How The Sopranos should have served as a model for Rape of Thrones

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By Duncan Chalmers

(Spoilers for both Game of Thrones and The Sopranos present)

Despite a number of characters being killed off, with one occurrence seemingly celebrated by almost every viewer, none of the deaths so far in this season of Game of Thrones have been able to achieve the same level of reaction as last year’s “Red Wedding.” Although it certainly was not intentional, there has been one scene that sent the internet into a comparable frenzy a number of Sundays ago. The episode it appeared in, “Breaker of Chains,” did little in terms of narrative progression, but the media has reacted intensely to a fairly short sequence in which Jaime Lannister rapes his sister, Cersei.

Despite comments from the director that suggest otherwise, rape is unquestionably what we witnessed in that sequence. The majority of the outcry seemed not to be focused at what actually occurred on screen, rather the scene’s inconsistencies with the novel, and the implications brought forth with those changes. I respect people’s desire for faithfulness to the source material, but any problems with that scene are not related to the adaptation process.

I am comfortable with David Benioff and W.B. Weiss making any changes that make the series work better on television. Therefore I want to consider this event on the basis of a narrative decision. If handled in the right way, art should be able to represent almost everything that occurs in reality, including sexual assault. As a form of social discourse it can allow us to consider and contemplate the most difficult elements of society. At its best, art can present powerful messages about subjects we are normally uncomfortable dwelling on.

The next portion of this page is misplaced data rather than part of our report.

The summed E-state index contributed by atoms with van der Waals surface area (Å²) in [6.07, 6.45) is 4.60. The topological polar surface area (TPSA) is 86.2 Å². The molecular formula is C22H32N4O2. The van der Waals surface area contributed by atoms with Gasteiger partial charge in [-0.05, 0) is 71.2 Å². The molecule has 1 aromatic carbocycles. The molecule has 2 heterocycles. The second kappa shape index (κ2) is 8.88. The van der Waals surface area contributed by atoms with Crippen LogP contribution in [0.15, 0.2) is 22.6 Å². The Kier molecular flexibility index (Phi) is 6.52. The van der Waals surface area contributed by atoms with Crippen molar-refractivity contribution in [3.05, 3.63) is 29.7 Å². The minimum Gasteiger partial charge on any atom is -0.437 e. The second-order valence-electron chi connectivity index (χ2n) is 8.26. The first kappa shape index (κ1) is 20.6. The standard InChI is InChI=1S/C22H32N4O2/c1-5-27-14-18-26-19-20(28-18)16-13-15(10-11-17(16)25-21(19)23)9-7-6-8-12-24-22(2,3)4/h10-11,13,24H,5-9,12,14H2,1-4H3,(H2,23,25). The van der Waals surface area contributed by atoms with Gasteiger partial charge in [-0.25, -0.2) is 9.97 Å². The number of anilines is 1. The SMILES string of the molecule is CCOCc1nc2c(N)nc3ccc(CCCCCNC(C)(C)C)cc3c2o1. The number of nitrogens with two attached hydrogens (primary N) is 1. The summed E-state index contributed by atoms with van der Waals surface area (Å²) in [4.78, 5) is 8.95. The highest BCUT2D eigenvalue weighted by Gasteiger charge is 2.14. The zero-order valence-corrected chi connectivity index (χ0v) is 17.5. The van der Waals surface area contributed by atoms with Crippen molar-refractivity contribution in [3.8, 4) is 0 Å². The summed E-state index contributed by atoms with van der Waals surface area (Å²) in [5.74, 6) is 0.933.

Although the scene was handled so crudely, with a clear division of villain and victim, I do not think it’s fair to say that the series was problematic from that episode alone. Isolated from the comments of the people involved, the scene didn’t present the actions in anything but a demonizing tone. I believe that the context of such a scene is far more important than the content itself.

As much as I was frustrated with the decision when discussing the scene in the days following, I begrudgingly agreed that I would wait to see what the fallout would be as the season continued. To justify such a bold narrative choice, I thought the writers clearly intended to redirect the course of the series for these characters. But in the four episodes following, there has been little evidence of any impact.

I remember a while ago, when I was working my way through The Sopranos, having a debate with my father about a particular plot point from that series. After listening to me rave about the third season (which I personally consider one of the greatest ever,) he expressed his discontent with a scene from the episode “University.” In it Ralph Cifaretto violently beats a stripper named Tracee, who is pregnant with his unborn child, ultimately resulting in her death.

The scene is incredibly gruesome and intense; I remember nearly crying at its brutality. My father thought that the writers had crossed the line by displaying such violence, particularly against a woman. And he wasn’t alone, when the episode was released it received similar criticism to what Game of Thrones is experiencing now.